This was not, by any stretch, a record of particular moment. Others have tagged the summit twice in a week: Danuru Sherpa from Phortse did it twice in four days, and several of the Sherpas that I was up with on October 19th had similarly been to the top the previous May. But it was a record for me. I'd never attempted the mountain in the Autumn, or "post-monsoon" season before. Others had, but trying to go up Everest post-monsoon has definitely fallen out of favor. There are a number of reasons, but chief among them is that there is less chance for success in the Fall. Everest climbing these days is all about maximizing chances for success and so the pre-monsoon, or Spring season is a better bet for most folks. The fact that we were the first in six years to make the summit from Nepal post-monsoon would seem to confirm that. For me personally, my reluctance to try in the autumn had more to do with my aversion to premature death. There is generally conceded to be more risk of avalanche in the post-monsoon season, which really is more aptly called the late monsoon season. The monsoon brings big snowstorms to the Everest region, big snowstorms cause big avalanches. And of course, another good reason that I avoided the September/October window was that it gets hard to live much of a normal life when combined with the spring Everest season and a few of the other lengthy trips I specialize in. Going in the spring means leaving in March and coming back in June, while going in the Fall means leaving in August and coming home in November... time-consuming when added up. But I said yes to doing it all this year.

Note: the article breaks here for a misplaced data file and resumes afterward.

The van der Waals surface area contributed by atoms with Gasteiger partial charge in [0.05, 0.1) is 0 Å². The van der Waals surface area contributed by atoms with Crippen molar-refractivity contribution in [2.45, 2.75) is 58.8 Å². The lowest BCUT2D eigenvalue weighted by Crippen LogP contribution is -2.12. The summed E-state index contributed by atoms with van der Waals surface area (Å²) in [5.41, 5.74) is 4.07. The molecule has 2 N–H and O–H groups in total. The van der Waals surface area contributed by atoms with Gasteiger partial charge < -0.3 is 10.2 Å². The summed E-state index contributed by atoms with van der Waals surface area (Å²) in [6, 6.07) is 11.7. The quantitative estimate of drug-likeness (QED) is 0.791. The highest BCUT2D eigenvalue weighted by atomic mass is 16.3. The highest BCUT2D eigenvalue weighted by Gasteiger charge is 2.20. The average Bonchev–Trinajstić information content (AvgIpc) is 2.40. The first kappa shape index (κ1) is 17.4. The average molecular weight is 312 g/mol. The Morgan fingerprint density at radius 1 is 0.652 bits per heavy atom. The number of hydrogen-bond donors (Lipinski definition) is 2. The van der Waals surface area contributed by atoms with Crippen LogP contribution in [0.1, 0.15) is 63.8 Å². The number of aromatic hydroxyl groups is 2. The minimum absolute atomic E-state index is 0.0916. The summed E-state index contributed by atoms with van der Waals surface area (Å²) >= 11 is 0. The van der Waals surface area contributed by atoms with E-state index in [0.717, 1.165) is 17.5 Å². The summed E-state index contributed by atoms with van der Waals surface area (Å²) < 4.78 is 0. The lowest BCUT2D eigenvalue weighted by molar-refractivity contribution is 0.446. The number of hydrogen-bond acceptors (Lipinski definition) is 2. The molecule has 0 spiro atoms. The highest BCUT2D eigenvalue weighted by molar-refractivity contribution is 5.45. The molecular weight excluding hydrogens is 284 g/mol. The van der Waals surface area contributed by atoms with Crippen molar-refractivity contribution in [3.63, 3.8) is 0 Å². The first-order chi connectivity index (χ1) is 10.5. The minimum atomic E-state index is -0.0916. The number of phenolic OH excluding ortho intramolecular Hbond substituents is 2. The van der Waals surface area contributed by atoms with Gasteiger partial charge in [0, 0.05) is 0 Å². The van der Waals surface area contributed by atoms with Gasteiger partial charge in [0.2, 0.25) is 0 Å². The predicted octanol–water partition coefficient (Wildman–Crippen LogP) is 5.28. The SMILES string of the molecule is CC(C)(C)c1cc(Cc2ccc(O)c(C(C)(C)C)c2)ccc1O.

I said yes in the latter part of June, when the feeling persisted that I'd been strong and acclimatized at the end of the spring season and that I was disappointed that I couldn't use that strength in the arena it was designed for--Everest. And I said yes because I'd been given a very good offer for employment--a chance to work with three accomplished professional athletes. I wanted to be around Kit and Rob DesLauriers and Jimmy Chin. I wanted to see just how they intended to go about skiing from the summit of Mount Everest. And crucially, I knew and trusted the expedition leader, Wally Berg.